We've taken some shots at Lauren Weedman before. Usually, in the context of her last one-woman show here in Portland, The People's Republic of Portland. Weedman, who's from Indiana and lives in L.A., shared quips and observations about the city, including stories about tattooed strippers, bearded baristas and kombucha. (Weedman went on to mount similar tour guides in Boise, Philadelphia and other cities.)

She's back in Portland to debut another show, Lauren Weedman Doesn't Live Here Anymore, a country musical in which she imagines her alternate reality as Tammy Lisa, the name her birth parents gave her before putting her up for adoption.

So when Weedman wanted the chance to fire back, WW agreed.

WW: Was there something in particular that led you to reach out to us?
Lauren Weedman: There was a listing for JAW Fest for my show, and it said, "Lauren Weedman is back to make fun of a city she doesn't even know, or she's not going to do that anymore, but maybe she'll talk about her butt looking fat." It was just like [sticks up her middle fingers].

I want to talk about People's Republic, but I read an interview in which you said you starting doing one-woman shows because there weren't parts for the kind of woman you wanted to be. I thought that put your work in an interesting context.
When I was in theater with other people, I was either put in a comedy, which is fine, but I was never cast in dramas, and I was like, why can't it be both? Though I know that my self-absorption is an ongoing joke. But I'll think it's not just about me. If you're honest, it's everybody's truth.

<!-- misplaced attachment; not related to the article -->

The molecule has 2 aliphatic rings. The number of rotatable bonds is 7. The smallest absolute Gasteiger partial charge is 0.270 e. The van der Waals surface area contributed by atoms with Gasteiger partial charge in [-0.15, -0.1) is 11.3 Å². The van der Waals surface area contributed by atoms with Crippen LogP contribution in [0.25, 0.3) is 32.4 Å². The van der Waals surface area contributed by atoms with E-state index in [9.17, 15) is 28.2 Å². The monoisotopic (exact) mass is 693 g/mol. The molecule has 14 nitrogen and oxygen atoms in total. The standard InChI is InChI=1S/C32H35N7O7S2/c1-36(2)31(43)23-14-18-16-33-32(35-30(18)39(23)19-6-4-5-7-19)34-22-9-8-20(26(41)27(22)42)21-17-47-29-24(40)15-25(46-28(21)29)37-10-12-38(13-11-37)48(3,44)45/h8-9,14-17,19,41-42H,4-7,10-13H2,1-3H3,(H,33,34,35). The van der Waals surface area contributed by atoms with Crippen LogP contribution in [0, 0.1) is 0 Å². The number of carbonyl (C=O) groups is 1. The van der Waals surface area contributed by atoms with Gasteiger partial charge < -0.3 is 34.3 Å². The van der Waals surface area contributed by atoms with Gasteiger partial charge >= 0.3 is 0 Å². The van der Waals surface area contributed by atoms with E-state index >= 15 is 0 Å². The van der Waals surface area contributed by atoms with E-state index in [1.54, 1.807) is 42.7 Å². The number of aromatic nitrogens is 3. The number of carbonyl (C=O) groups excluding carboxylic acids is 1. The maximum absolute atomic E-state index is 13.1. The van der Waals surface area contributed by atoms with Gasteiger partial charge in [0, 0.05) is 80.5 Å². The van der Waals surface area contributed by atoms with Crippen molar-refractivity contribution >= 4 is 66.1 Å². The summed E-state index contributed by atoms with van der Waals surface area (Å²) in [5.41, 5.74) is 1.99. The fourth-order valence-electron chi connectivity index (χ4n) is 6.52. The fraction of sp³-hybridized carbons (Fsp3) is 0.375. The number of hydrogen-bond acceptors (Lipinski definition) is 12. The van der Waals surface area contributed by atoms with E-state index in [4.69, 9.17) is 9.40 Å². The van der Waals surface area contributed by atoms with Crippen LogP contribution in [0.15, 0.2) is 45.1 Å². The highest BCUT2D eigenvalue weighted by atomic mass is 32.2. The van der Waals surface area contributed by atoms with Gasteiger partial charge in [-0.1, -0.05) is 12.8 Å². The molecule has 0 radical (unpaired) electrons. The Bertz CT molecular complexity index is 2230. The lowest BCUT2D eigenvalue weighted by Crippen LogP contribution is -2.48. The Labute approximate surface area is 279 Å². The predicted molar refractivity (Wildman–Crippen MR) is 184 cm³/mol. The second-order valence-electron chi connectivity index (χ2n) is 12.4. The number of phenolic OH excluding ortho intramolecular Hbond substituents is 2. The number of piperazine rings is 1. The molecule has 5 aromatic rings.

I feel like men in theater don't get called "self-absorbed."
No fucking kidding! I remember in Seattle, when I first started doing [solo shows], people would comment about how I was willing to be ugly. Like why would that even be an issue?

That listing and both of your previous shows here in Portland were before my time, but I did read the reviews we ran.
I didn't read them, but I know they're bad. But I may agree with some of it, too. The first time I did People's Republic, it was not what I wanted it to be. So they could have been right.

Why was it not what you wanted?
It was just funny moments. I don't know if "pandering" was the right word. But I'm still a theater artist, and I'm still trying to find a narrative. I think the real reason it affected me was that there were snarky reviews, was that I was married, and while I was doing the show, he was in the middle of this affair with our baby sitter. In every scene, there was a weird clue of what had been really happening. So whenever anyone's like, "It's fluffy," I'm like, "I totally get you." It was, 'cause it wasn't done yet.

But then you also did it in different cities.
I normally tour shows, but now I'm a single mother. It's pretty lazy; people like it because it's about them. But I try to make it a little more complicated than that. I'm always talking about what's going on with me, too.

Can you talk about the Lauren/Tammy dynamic in your new show?
I thought, I don't want to lay myself out there anymore. I'm going to play a character. I've always had this self-hatred, like, "Turns out I'm a piece of shit." Tammy Lisa is this embodiment of I'm not very bright, the theater I do is not very deep and that I've made awful decisions, that I'm just this fucked-up country white trash. Which is true, but it's not the full thing. Putting the Lauren [character] in there made it all more complicated.

SEE IT: Lauren Weedman Doesn't Live Here Anymore plays at Portland Center Stage, 128 NW 11 Ave., pcs.org. 7:30 pm Tuesday-Sunday, through April 30. Additional show noon Thursday, April 6. No show Friday, April 7. $25-$70.